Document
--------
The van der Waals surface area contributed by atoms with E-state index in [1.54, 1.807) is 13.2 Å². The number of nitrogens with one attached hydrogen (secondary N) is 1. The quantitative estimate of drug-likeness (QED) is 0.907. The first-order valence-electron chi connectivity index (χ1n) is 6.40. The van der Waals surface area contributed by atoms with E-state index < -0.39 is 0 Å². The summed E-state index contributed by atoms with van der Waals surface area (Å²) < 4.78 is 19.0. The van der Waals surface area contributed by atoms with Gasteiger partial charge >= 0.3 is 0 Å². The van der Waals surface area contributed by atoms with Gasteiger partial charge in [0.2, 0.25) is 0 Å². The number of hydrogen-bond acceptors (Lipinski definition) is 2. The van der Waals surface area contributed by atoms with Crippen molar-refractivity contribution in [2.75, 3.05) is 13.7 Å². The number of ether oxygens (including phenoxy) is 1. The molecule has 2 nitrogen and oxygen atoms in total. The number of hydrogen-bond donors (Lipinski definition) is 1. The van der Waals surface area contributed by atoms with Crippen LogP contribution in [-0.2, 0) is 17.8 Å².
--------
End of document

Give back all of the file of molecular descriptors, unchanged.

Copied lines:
The van der Waals surface area contributed by atoms with E-state index in [1.54, 1.807) is 13.2 Å². The number of nitrogens with one attached hydrogen (secondary N) is 1. The quantitative estimate of drug-likeness (QED) is 0.907. The first-order valence-electron chi connectivity index (χ1n) is 6.40. The van der Waals surface area contributed by atoms with E-state index < -0.39 is 0 Å². The summed E-state index contributed by atoms with van der Waals surface area (Å²) < 4.78 is 19.0. The van der Waals surface area contributed by atoms with Gasteiger partial charge >= 0.3 is 0 Å². The van der Waals surface area contributed by atoms with Gasteiger partial charge in [0.2, 0.25) is 0 Å². The number of hydrogen-bond acceptors (Lipinski definition) is 2. The van der Waals surface area contributed by atoms with Crippen molar-refractivity contribution in [2.75, 3.05) is 13.7 Å². The number of ether oxygens (including phenoxy) is 1. The molecule has 2 nitrogen and oxygen atoms in total. The number of hydrogen-bond donors (Lipinski definition) is 1. The van der Waals surface area contributed by atoms with Crippen LogP contribution in [-0.2, 0) is 17.8 Å².